Dr. Rosemary Leonard MBE, General Practitioner, TV doctor and author is on a mission. It’s a mission to make the world a healthier and in turn, a happier place. And she knows how,
“When you start a conversation concerning mental health, all too often we switch to talk of medication and anti-depressants without first considering one of the most powerful mood enhancers available: exercise. Apart from physical benefits of improved cardio vascularity, muscle tone, and weight loss, exercise provides mental well-being”.
Anyone working in sport or fitness will be familiar with the link between the physical and emotional self. For the average person on the street the link is not always so obvious. What few of us are familiar with is the scale of the challenge.
Here are some numbers to get your head around: UK Mental health charity, Care, estimate that each year one in four people will have some form of mental health issue. That’s around 16.5 million people in the UK alone. Every year. I shudder to think what the global numbers are.
Swim England has released research that shows swimming has significantly reduced anxiety and depression in 1.4 million adults. Of those nearly 500,000 have reduced or stopped medication completely. That’s a lot of Sertraline and Fluoxetine no longer being prescribed. As Dr. Rosemary says,
“Imagine the potential impact across the whole board, taking into account all the sports and forms of exercise available. When we exercise our brains receive an endorphin boost which is mood enhancing. Interestingly, exercise also affects our serotonin levels which, again, is mood enhancing”. She pauses, “If you could put exercise in a pill, it would be a wonder pill”.
If you could put exercise in a pill, it would be a wonder pill.
A wonder pill that’s free (or at least very cheap) and available to all. So why so many problems? Unfortunately, the facts about the mental health benefits of exercise are only going to get us so far. Even people with a burning desire to improve themselves may have any number of reasons holding them back. Dr. Rosemary elaborates,
“There are problems from a General Practitioner perspective when trying to get people to exercise. They often lack body confidence, they may be shy and withdrawn, they may simply not know where to start. Even wondering if you’re wearing the right clothes can be incredibly intimidating”.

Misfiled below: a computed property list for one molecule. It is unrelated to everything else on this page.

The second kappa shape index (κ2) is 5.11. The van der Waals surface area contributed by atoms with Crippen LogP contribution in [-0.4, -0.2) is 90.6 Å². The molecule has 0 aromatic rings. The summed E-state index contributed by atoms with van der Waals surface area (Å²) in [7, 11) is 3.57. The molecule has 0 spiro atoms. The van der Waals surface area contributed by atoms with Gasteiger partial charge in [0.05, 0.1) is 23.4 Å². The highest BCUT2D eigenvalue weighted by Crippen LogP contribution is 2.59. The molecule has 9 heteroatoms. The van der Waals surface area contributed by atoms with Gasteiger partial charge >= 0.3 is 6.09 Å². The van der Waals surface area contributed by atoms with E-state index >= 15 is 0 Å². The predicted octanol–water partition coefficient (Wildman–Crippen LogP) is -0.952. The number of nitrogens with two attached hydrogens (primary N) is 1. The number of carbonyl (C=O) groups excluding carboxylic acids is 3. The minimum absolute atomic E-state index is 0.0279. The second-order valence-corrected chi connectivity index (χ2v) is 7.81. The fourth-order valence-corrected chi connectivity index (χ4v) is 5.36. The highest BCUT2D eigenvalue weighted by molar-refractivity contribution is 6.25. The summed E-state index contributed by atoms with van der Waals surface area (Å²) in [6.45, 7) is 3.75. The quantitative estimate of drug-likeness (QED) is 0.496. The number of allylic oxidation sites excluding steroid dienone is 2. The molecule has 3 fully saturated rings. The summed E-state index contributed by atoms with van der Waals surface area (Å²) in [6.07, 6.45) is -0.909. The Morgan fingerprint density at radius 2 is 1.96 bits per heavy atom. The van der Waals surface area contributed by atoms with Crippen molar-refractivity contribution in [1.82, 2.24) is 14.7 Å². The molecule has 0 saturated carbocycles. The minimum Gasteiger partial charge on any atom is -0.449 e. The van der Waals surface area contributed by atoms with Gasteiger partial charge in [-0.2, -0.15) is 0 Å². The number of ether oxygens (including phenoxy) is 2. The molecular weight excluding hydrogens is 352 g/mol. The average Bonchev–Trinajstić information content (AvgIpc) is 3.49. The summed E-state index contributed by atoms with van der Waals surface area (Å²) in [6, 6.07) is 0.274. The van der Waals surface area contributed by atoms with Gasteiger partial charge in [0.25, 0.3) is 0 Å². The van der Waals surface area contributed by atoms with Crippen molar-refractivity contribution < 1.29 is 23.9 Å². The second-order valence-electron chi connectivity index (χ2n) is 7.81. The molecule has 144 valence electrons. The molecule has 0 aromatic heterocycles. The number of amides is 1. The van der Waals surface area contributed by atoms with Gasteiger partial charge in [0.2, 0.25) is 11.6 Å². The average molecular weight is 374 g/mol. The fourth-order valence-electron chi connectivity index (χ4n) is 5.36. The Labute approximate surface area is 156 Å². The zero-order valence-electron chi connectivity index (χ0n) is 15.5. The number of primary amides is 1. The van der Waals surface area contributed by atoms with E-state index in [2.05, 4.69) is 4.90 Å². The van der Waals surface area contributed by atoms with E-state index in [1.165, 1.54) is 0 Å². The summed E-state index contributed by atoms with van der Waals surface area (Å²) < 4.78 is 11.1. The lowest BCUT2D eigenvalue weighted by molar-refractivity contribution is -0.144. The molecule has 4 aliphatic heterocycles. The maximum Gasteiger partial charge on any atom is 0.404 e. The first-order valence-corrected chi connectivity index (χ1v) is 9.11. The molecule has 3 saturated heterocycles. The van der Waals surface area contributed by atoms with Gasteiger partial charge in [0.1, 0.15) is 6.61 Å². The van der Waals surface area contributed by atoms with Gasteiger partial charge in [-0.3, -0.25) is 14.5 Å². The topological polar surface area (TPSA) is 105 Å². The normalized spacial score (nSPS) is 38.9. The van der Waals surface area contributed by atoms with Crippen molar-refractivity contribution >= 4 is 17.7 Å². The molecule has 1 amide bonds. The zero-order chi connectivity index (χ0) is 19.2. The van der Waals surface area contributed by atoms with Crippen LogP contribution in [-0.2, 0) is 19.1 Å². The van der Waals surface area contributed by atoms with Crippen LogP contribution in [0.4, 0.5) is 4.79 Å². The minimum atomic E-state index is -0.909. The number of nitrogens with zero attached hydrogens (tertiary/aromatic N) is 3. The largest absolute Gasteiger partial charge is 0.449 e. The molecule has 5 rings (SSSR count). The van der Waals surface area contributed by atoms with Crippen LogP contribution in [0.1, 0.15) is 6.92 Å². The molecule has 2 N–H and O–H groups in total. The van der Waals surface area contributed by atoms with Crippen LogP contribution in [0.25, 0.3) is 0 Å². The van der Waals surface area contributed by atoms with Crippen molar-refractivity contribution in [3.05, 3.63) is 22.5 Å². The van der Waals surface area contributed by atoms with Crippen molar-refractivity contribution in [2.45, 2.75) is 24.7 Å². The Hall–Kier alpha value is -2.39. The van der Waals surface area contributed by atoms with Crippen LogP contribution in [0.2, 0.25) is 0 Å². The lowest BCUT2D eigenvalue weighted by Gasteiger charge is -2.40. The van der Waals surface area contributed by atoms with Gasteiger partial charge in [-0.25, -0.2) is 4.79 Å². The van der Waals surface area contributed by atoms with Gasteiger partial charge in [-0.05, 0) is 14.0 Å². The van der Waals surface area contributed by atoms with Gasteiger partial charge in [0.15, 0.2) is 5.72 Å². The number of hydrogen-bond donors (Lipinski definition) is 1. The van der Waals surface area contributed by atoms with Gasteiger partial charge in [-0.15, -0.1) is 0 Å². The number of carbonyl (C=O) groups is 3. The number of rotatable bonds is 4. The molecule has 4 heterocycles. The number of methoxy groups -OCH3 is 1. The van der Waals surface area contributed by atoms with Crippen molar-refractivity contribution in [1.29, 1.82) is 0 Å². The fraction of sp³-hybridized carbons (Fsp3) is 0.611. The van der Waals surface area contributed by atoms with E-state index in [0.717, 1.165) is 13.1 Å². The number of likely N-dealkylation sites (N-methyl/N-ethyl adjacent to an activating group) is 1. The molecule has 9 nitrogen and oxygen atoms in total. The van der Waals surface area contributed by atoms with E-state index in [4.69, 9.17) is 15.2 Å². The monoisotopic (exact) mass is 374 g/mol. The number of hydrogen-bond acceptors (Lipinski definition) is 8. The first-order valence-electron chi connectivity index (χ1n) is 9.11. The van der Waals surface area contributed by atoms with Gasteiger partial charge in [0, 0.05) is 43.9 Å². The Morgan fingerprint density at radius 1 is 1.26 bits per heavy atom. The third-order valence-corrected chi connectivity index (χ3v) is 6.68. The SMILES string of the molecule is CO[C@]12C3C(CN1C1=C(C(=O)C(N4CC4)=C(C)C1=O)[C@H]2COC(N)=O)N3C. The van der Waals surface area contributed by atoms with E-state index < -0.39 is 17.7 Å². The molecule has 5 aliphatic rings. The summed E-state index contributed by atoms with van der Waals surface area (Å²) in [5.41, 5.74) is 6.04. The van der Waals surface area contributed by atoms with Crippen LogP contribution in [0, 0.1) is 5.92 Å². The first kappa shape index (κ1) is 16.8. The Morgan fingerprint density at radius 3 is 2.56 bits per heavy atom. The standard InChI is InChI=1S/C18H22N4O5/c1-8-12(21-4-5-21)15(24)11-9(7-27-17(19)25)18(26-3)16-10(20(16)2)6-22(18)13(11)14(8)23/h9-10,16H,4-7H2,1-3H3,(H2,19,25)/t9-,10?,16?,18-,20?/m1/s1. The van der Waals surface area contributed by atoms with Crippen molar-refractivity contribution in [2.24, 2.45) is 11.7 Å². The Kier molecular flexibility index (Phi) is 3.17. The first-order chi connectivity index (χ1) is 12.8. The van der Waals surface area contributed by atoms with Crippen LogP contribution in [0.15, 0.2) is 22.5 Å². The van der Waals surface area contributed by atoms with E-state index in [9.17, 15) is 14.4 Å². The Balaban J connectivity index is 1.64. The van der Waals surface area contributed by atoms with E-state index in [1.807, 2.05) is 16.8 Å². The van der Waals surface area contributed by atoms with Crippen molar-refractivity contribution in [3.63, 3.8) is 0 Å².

So where do you start? There’s more good news from Dr. Rosemary,
“UK Coaching have released research showing that being with a coach also helps mental well-being and motivation. So try to get in touch with a coach. They can be incredibly helpful; showing you the basics, guiding you and helping you improve”. She goes quiet for a moment as if summoning up an inner resolve, “ The NHS route is simply not good enough, not nearly good enough. If you have diabetes you’ll probably be prescribed exercise but it’s far less likely if you have mental health issues. Exercise should be on prescription for everyone”.
The NHS route is simply not good enough…Exercise should be on prescription for everyone.
If you’re reading this, have a coaching or highly active lifestyle, you may be wondering what to do. Dr. Rosemary has the answer,
“If any coaches are reading this (GM note: I know you are), I’d encourage you to pro-actively contact your local GP surgery and offer your services. Tell them what you can do. I believe it has to be local initiatives to make an impact rather than on a national level”.
Think about it. If everyone, suitably qualified, gave up one hour per week of their time the positive difference we could make. It doesn’t even have to be all about volunteering. There will be many people out there happy and able to pay to be guided through exercise towards an improved level of physical and mental health. They just don’t know where to start.
(If you want find out more about coaching visit UKcoaching.org).
Given that exercise is a proven, low cost means of improving our mental health why isn’t everyone taking advantage of the wonder pill before mental health issues arise? Part of the answer likely lies in our childhood. The worrying thing is that it’s a systemic issue.
The UK has its own central challenge but I suspect it resonates across many different countries. It’s the ‘down grading’ of physical exercise for schoolchildren. Physical literacy is, all too often, overlooked at the expense of more time studying. It’s long been a passion of Olympic & World medal winning coach, Toni Minichiello to significantly increase the amount of physical exercise within the syllabus,
“Every single child should be exercising daily, as part of their schooling. Homework should include exercise. The joke is that not only will it improve their studies, it will have a significant impact on their health and wellbeing throughout their life. And yet governments keep upping desk-time whilst reducing the opportunities to move. We’re risking killing our kids through obesity or mental health. What parent would want to do that? It’s lunacy”.
It’s the ‘down grading’ of physical exercise for schoolchildren. Physical literacy is, all too often, overlooked at the expense of more time studying.
Dr. Rosemary is no less passionate,
“Putting physical exercise down the priority list is a crazy thing to do. It’s simply inviting issues with obesity and mental health when we should be combatting these, incredibly serious and far reaching health concerns, by increasing sport and exercise”.
This a topic we’ll be returning to, in detail, but for now give yourself time to reflect on how you fit into the mental health landscape where you live: amongst friends, family and community. Then plan a run/ride/swim/walk (etc) and take someone with you. And let me know how it makes you feel.